Protecting midwives to keep women and babies safe amid COVID-19 pandemic

DPI, Guyana, Tuesday, April 7, 2020

In observation of World Health Day, the United Nations Population Fund (UNFPA) has recognised the role of midwives even as the world faces the Novel Coronavirus (COVID-19) pandemic which has already infected more than a million people worldwide.

In a statement today, UNFPA’s Executive Director Dr. Natalia Kanem, said midwives are central to sexual and reproductive healthcare.

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UNFPA’s Executive Director Dr. Natalia Kanem

Their life-saving skills go far beyond delivering babies; midwives educate, empower and enable women to lead healthy lives and to exercise their right to sexual and reproductive health.

Dr. Kanem noted that these health professionals are “unsung heroes working on the frontlines in the midst of the COVID-19 pandemic.” Midwives risk their own lives to save those of pregnant women and newborns. They ensure safe and healthy pregnancies, taking every precaution to protect the women they serve, she said.

“Midwives play a critical role in responding to public health emergencies like COVID-19. They are essential to the strong, resilient health systems we need to survive the coronavirus. It is imperative not to jeopardize essential sexual and reproductive health services by diverting midwives to serve as emergency personnel.”

According to Dr. Kanem, midwives who serve patients outside of hospitals are crucial to maintaining the safe distancing measures necessary to curb the spread of the disease. The more midwives who are ready to visit the homes of pregnant women in rural communities or who can offer phone-based antenatal and post-natal care, then the more people able to avoid transmitting or becoming infected by the coronavirus.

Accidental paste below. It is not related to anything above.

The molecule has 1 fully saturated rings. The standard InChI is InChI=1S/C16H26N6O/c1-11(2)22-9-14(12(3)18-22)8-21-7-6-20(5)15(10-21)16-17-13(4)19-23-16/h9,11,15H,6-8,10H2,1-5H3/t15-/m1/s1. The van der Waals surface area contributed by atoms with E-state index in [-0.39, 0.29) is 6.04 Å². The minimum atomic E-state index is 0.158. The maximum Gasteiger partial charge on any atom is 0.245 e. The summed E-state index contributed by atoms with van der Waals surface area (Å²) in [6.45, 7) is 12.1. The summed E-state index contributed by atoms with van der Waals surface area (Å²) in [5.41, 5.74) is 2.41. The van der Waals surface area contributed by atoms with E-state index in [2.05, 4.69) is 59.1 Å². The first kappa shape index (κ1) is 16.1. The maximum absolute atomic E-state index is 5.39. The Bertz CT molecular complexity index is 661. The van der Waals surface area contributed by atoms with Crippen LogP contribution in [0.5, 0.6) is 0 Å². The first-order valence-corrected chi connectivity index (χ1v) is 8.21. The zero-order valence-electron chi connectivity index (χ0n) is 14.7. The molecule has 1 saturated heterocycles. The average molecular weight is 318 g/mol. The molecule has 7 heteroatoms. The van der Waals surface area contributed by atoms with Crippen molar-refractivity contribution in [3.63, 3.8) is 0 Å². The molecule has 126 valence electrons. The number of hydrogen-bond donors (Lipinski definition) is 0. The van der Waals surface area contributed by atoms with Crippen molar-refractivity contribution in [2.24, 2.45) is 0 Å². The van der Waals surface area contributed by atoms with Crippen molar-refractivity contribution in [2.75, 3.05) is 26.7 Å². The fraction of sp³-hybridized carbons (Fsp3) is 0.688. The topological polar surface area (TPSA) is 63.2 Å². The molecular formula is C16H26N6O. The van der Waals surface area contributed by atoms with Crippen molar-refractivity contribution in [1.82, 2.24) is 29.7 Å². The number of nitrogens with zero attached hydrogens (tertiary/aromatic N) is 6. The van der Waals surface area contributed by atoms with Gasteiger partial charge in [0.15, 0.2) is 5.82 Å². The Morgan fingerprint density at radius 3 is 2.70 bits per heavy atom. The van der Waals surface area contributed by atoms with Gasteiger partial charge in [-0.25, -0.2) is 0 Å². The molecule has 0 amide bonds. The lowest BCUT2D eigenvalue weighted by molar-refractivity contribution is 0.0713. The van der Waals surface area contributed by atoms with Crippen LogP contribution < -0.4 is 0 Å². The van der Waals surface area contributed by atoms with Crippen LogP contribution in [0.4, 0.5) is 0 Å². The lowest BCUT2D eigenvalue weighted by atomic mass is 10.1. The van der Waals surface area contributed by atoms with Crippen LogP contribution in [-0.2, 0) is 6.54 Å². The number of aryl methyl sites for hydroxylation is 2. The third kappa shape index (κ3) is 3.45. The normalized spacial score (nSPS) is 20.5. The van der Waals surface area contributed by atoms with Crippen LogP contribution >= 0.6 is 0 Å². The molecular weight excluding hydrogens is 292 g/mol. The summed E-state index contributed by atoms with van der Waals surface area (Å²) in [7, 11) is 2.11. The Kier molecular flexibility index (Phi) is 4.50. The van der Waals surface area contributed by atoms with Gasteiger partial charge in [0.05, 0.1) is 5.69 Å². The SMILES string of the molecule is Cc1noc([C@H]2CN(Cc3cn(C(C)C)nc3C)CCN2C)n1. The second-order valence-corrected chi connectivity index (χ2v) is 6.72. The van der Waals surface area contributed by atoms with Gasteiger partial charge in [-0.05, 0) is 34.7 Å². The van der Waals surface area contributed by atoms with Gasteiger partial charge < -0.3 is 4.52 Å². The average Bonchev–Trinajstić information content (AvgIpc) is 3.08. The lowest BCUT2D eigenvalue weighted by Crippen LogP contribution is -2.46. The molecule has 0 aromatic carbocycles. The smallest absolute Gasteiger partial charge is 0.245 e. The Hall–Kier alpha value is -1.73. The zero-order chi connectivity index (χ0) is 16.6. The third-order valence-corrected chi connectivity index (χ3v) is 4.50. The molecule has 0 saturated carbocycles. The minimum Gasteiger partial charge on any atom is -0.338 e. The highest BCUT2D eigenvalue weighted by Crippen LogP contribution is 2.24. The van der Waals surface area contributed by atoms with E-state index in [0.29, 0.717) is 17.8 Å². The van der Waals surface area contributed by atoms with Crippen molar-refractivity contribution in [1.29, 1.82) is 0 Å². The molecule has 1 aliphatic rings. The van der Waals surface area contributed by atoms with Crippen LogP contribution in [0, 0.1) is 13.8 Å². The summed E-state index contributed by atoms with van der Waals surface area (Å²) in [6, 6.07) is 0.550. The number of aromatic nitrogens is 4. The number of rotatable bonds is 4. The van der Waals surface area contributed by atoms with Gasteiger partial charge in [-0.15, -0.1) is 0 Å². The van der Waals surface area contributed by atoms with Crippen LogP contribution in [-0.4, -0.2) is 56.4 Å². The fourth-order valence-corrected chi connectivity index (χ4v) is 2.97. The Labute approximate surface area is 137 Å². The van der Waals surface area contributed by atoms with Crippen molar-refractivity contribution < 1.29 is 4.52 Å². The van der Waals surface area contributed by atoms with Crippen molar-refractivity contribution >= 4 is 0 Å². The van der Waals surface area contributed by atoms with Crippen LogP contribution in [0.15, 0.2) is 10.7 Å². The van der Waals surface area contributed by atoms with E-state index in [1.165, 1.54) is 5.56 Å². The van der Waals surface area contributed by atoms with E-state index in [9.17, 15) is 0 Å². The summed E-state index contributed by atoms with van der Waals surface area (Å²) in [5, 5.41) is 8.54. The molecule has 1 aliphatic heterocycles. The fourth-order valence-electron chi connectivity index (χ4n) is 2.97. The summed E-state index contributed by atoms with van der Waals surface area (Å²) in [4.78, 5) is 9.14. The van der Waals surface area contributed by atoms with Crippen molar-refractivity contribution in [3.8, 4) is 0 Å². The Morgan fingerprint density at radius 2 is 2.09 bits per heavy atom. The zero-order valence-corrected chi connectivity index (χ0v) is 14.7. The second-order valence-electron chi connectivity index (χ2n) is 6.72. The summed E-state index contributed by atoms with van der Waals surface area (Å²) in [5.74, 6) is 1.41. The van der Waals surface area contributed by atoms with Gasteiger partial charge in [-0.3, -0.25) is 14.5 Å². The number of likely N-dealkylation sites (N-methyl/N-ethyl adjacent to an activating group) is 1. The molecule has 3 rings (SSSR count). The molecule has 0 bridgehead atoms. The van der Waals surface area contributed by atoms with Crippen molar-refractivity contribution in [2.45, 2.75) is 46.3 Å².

“While the novel coronavirus sweeps the world, including many developing countries with fragile health systems, women continue to get pregnant and give birth. Midwives are essential to ensure safe pregnancies and births for everyone, everywhere. They also provide the information and contraceptive counselling that women and young people need, even in times of crisis,” Dr. Kanem stated.

She highlighted that as frontline health workers, midwives are particularly vulnerable to the virus. That means pregnant women and babies are at risk, too.

Therefore, Dr. Kanem said urgent action must be put in place to protect midwives; this includes providing all midwives with the same personal protective equipment that other front-line health workers use to insulate themselves from contagion.

With UNFPA support, midwives in hard-hit countries are working round the clock to provide care for women and babies.

“Together with the World Health Organization and other partners, UNFPA stands with the world’s midwives, today and every day,” Dr. Kanem said.

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Coronavirus disease spreads primarily through contact with an infected person when they cough or sneeze. It also spreads when a person touches a surface or object that has the virus on it, then touches their eyes, nose, or mouth. We urge citizens to practice good hygiene and social or physical distancing also adhere to the guidelines provided by the Ministry of Health, Guyana.